Yesterday I had House Majority Leader Al Carlson and Senate Majority Leader Rich Wardner on my radio show on 970 WDAY (podcast) to recap the legislative session.
The big thing on a lot of people’s minds heading into this interim, and the 2018 election cycle, is property taxes. Every press release I’ve seen from the politicians since the session adjourned earlier this week has mentioned property taxes. Republicans are touting property tax relief. Democrats are warning that property taxes are probably going up.
Wardner and Carlson seem to feel that the fate of the issue lays with the local governments.
“Your math is correct,” Wardner told me when I pointed out that the take over of local social services doesn’t make up for all of the state funding lost when lawmakers declined to renew the 12 percent property tax buy downs they’ve been doing the last few sessions. “It’s around a $100 million difference,” he continued.
That difference will fall to the local governments. How they respond to it will impact what our property tax bills look like in 2018. Wardner told me he hopes they respond to it with spending cuts of their own.
“I believe that the political [subdivisions] need to trim their budgets too,” he told me.
Carlson agreed, adding that local governments have been allowing rising property values drive automatic spending increases. “These political subdivisions haven’t been lowering their mills,” he said.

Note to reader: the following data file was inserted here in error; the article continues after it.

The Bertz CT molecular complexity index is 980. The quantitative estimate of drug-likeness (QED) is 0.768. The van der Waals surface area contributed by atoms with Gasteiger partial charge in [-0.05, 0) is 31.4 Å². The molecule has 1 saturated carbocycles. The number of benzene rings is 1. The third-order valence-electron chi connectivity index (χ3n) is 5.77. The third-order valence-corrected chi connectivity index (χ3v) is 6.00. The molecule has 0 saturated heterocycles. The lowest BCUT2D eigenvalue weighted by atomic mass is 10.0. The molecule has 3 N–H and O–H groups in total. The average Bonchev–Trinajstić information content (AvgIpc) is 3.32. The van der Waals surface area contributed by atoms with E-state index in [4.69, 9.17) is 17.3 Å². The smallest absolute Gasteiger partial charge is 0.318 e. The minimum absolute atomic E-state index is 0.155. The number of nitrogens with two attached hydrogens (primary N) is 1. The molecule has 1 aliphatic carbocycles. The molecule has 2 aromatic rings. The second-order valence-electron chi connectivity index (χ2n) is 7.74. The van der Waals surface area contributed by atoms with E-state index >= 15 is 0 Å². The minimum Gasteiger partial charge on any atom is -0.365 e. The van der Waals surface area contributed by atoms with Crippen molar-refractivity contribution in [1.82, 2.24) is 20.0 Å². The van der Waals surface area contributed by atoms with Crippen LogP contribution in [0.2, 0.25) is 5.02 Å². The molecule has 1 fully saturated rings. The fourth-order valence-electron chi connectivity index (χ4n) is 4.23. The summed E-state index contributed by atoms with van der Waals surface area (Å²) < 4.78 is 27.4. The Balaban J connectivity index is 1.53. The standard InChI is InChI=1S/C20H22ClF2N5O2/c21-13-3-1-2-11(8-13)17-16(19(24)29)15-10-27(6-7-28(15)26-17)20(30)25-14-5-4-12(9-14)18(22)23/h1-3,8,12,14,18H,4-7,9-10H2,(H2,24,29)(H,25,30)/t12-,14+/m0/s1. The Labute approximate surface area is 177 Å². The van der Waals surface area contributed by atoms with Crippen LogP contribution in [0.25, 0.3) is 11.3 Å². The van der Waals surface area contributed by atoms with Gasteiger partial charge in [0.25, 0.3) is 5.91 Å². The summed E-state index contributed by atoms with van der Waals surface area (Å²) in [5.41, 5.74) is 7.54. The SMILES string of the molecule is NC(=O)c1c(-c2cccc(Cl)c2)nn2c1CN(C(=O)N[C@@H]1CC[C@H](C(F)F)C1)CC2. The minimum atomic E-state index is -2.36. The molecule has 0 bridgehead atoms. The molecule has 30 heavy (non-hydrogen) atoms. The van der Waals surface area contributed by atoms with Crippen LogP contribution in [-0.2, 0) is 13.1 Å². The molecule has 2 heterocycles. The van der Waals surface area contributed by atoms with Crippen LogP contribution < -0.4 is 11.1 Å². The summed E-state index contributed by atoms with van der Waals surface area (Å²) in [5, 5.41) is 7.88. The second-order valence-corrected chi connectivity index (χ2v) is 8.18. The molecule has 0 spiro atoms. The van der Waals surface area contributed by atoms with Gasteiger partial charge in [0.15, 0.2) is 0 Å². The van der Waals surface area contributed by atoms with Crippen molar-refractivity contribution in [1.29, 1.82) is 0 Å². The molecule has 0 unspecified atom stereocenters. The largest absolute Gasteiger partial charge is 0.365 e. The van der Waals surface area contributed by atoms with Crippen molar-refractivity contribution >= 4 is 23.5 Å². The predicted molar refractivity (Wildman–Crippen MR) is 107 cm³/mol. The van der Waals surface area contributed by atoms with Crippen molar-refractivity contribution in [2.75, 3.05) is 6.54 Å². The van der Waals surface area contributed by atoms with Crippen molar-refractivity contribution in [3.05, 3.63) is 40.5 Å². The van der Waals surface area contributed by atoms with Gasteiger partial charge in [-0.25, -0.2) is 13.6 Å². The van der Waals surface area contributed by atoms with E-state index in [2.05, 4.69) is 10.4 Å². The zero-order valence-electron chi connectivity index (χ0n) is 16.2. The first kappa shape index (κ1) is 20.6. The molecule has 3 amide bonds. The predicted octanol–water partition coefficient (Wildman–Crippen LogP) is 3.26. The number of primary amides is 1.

[mks_pullquote align=”right” width=”300″ size=”24″ bg_color=”#ffffff” txt_color=”#000000″]”I believe that the political [subdivisions] need to trim their budgets too,” he told me.[/mks_pullquote]
I asked the leaders about the Senate’s failure to pass a cap on property tax increases which the House sent them. “We didn’t get enough reform done,” Carlson said of that situation, but Wardner says he and the Senate (which killed the cap bill unanimously) don’t agree with that approach.
“We have a philosophical difference,” Wardner said, but he went on to point out that the state is still spending a lot of money on keeping local property taxes low.
“Property taxes make up 29 percent of our general fund budget,” he said, referring to the state’s increased contributions to K-12 budgets, instituted in past sessions, as well as this session’s take over of local social service spending. He also said that people (including me) criticize the Legislature for “spending too much,” which I’ll admit does represent a quandary for lawmakers.
If they don’t buy down local property taxes then those taxes probably go up. But the more they buy them down the larger the state budget gets. It’s really a no-win situation for policymakers at the state level.
This debate needs to go back to the local governing entities, but will it?
It seems to me that the state is in this situation because the local governments and their lobbyists were successful in creating the perception with the public that property taxes are somehow the state’s problem.
On a different note, I asked the leaders about missing multiple self-imposed deadlines for adjournment. I shared with them a comment a Republican lawmaker had made during the last week, saying it was “pretty embarrassing we’re still here.”
Carlson attributed the delays to “some differences of opinion” on policies such as self-funded insurance for state workers, but added that “we found compromise.”
He said the “secret” to a successful session is to take the time to “get it right.”
Here’s the full audio:
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